Egypt’s government has announced its decision to ban smoking cigarettes and shisha (also known as argilleh or hookah) from all public spaces.
According to Egypt’s Minister of Health Adel El-Adawi, the decision to ban all forms of tobacco in public as the burden on the state through health costs associated with smoking have risen to an all-time high.
With 30 percent (or 27 million) of Egypt’s population currently using tobacco products and 50 percent of Egypt’s 90 million people exposed to second-hand smoking, the number of deaths from cancer caused by tobacco and tuberculosis has reached new levels.
According to the WHO in 2009, one third of cancer deaths in Egypt were related to tobacco consumption. In 2015, the Health Ministry reported the number of deaths from lung cancer, heart disease and other non-infectious diseases had reached 170,000 per year, with lung cancer playing a significant role.
The WHO added that over the past 30 years, the number of smokers in Egypt increased over twice as fast as the population. This has resulted in more than 19 billion cigarettes smoked annually in Egypt, making it the largest market in the Arab world and one of the top ten per capita consumers of tobacco.
One of the rising concerns from smoking shisha (water pipe) has been the spread of tuberculosis.According to the WHO in 2009, 17 percent of tuberculosis cases in the eastern Mediterranean were attributable to the smoking of water pipes. In Egypt, this translated to 30 people in every 100,000. Experts have often said that while cafes often provide customers with new mouthpieces, bacteria can still reside in the shisha’s tube, glass and water.
Along with the deadly consequences, the Minister of Health added that tobacco consumption has caused considerable economic loss due to rising health costs and the loss of productivity among civilians during a time when Egypt’s economy is turbulent. In 2005, the health care cost of treating tobacco related diseases was estimated at EGP 3.4 billion ($US 616 million).
According to the Ministry of Health, those found smoking in public spaces, including on the street (including street cafes), parks and playgrounds, public transport, shopping centres and more will face a fine of EGP 400 ($US 52).
Moreover, restaurants and cafes will need to obtain a license to allow smoking on their premises.
While the government has not actually issued a new ban on smoking cigarettes or shisha and this is an ‘April Fools’ article, the information about the deadly consequences and health costs of smoking in Egypt are true.
In fact, banning shisha in public was previously attempted by the Egyptian government. In 2007, Parliament banned smoking in public spaces, but never enforced the law and never released any regulations surrounding the ban.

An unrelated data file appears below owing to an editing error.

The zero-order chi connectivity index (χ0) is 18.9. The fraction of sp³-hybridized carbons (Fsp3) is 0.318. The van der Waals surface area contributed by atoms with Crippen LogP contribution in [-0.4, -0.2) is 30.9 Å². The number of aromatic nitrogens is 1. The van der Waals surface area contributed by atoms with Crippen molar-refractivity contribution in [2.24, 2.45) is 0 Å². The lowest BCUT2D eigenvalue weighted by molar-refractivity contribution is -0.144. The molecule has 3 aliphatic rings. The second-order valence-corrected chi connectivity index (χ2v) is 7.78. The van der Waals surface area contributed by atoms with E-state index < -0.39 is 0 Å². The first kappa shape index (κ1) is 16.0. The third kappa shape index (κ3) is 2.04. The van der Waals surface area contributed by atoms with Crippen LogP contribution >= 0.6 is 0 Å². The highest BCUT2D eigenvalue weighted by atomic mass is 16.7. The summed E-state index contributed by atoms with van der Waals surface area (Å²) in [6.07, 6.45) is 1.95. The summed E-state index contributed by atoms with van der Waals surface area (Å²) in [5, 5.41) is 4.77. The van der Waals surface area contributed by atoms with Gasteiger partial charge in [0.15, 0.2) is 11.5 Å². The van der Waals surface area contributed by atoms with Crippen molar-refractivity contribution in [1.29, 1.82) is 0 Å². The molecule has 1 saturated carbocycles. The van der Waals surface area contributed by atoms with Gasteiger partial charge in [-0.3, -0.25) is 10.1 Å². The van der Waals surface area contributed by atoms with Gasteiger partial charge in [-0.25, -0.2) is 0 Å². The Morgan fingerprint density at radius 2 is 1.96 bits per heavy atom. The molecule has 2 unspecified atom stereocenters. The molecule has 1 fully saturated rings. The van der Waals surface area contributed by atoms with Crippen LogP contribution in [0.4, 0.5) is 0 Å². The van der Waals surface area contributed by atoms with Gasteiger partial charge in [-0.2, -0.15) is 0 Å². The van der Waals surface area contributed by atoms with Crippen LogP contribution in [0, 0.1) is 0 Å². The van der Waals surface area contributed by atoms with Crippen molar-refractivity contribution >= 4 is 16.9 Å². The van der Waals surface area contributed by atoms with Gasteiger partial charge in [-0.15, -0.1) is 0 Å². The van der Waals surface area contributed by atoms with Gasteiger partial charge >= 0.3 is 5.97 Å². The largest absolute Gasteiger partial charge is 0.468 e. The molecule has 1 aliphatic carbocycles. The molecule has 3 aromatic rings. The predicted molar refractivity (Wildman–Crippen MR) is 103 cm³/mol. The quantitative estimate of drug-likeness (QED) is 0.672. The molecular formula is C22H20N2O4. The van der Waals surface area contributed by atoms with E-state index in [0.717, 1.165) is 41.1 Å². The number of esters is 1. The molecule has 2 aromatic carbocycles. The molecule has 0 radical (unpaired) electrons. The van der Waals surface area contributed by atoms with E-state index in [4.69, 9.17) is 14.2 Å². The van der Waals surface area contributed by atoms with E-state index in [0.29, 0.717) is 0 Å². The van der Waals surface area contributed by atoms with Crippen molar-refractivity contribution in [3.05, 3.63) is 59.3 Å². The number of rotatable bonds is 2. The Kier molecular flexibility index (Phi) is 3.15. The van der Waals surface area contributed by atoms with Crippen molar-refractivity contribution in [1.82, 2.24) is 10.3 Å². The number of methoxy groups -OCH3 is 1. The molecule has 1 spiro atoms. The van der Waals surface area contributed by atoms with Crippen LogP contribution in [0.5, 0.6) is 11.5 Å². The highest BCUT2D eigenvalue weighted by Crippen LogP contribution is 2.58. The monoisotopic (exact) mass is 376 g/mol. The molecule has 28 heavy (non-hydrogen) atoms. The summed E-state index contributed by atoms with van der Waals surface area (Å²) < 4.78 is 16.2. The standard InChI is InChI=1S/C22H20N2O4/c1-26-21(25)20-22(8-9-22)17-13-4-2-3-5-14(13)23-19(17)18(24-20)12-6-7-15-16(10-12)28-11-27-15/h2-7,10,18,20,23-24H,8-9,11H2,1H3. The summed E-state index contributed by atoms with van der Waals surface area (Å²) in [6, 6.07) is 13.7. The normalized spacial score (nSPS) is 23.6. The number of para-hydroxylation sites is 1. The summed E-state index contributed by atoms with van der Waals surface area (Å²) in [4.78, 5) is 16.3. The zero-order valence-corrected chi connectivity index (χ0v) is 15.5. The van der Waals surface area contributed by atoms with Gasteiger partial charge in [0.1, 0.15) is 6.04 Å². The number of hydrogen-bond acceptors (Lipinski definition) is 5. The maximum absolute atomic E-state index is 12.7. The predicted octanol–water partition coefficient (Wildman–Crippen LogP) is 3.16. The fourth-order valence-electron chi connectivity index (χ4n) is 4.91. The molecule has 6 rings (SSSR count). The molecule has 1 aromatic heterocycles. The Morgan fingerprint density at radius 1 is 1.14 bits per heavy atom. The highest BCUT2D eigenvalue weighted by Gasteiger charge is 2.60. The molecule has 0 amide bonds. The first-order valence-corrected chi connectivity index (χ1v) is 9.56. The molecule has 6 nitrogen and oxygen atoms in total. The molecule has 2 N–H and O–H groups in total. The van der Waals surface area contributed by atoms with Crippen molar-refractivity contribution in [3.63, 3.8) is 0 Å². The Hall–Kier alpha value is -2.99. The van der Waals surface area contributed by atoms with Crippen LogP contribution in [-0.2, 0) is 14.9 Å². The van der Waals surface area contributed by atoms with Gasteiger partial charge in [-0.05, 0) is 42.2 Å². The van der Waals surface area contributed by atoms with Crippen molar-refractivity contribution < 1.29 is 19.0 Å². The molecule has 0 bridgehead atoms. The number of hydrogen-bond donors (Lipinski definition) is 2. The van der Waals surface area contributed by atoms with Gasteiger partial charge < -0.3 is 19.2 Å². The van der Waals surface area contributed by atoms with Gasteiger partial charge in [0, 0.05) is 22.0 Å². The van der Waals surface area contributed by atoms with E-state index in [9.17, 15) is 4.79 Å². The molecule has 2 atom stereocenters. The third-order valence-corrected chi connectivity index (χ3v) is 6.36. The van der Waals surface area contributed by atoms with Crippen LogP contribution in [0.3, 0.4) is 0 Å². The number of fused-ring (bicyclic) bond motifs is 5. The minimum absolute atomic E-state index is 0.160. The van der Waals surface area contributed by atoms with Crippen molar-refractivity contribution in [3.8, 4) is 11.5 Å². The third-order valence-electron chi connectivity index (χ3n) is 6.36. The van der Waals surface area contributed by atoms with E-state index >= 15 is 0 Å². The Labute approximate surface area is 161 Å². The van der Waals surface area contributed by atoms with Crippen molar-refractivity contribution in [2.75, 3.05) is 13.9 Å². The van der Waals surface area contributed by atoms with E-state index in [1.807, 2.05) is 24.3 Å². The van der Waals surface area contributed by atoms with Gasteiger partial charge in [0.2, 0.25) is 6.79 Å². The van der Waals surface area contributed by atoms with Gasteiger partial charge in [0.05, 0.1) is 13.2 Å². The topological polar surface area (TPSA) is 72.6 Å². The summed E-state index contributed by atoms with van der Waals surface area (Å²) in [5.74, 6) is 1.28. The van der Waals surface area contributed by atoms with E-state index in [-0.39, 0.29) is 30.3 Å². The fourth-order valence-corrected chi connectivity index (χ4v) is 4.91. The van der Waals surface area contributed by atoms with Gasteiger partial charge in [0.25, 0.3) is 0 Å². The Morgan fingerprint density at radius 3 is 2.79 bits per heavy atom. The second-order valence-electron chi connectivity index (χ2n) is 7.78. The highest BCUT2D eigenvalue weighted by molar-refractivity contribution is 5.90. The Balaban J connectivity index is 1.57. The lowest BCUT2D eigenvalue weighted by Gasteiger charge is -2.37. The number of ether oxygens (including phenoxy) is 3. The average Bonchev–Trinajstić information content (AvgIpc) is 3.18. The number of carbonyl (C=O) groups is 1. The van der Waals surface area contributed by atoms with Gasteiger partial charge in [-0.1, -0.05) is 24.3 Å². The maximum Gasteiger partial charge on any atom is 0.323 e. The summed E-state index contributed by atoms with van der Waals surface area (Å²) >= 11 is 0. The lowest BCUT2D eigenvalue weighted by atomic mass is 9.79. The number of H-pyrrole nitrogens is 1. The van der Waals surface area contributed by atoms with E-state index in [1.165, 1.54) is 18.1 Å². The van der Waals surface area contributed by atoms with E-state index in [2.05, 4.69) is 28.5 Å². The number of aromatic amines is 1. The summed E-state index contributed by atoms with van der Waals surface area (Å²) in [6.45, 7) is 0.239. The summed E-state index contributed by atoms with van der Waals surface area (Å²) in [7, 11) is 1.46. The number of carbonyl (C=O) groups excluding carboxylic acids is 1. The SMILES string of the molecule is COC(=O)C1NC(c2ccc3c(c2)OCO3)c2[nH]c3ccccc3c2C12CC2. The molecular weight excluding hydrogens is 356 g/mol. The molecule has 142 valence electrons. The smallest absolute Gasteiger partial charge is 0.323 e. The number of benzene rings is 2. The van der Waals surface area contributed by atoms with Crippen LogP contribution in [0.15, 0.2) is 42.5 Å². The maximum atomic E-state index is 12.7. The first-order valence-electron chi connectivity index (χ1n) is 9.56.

Meanwhile, in 2009, Egypt banned smoking shisha at Khan El-Khalili’s cafes, citing the importance of wiping out smoking in public spaces. However, after outrage by locals and demonstrations, the ban was quickly lifted and the government has since not attempted to ban smoking in public.
Despite a recent 50 percent tax increase, the third such increase in a year, a cigarette pack is available for as little as EGP 12.5 ($US1.64) or as much as EGP 22.5 ($US 2.95) for the likes of Marlboro, Dunhill, Merit and Davidoff.
While the government has banned those under the age of 18 from purchasing tobacco, coffee shops, restaurants, bars and more are filled with youth smoking shisha and cigarettes.
Meanwhile, second hand smoking does not only impact and harm adults who are gathering with their friends in a public space, but also children. As shisha has become increasingly popular, now being available in indoor shopping centres and plazas, it is not uncommon to see families smoking shisha and cigarettes as children sit with them.
The spread of shisha and smoking in restaurants and cafes has reached the extent where it is often rare to be able to enjoy a meal or coffee without being subjected to second-hand smoking. Smoking is also common in hospitals and government facilities, despite a ban in 2007 that was only temporarily enforced. Along with this, the environmental impacts are clear, as the Nile River and Egypt’s streets are littered with cigarette butts.
From the cost of tuberculosis and lung cancer to the dangers of second hand smoking and impacts on Egypt’s youth, perhaps the government and the people should turn this from an April Fools article to reality.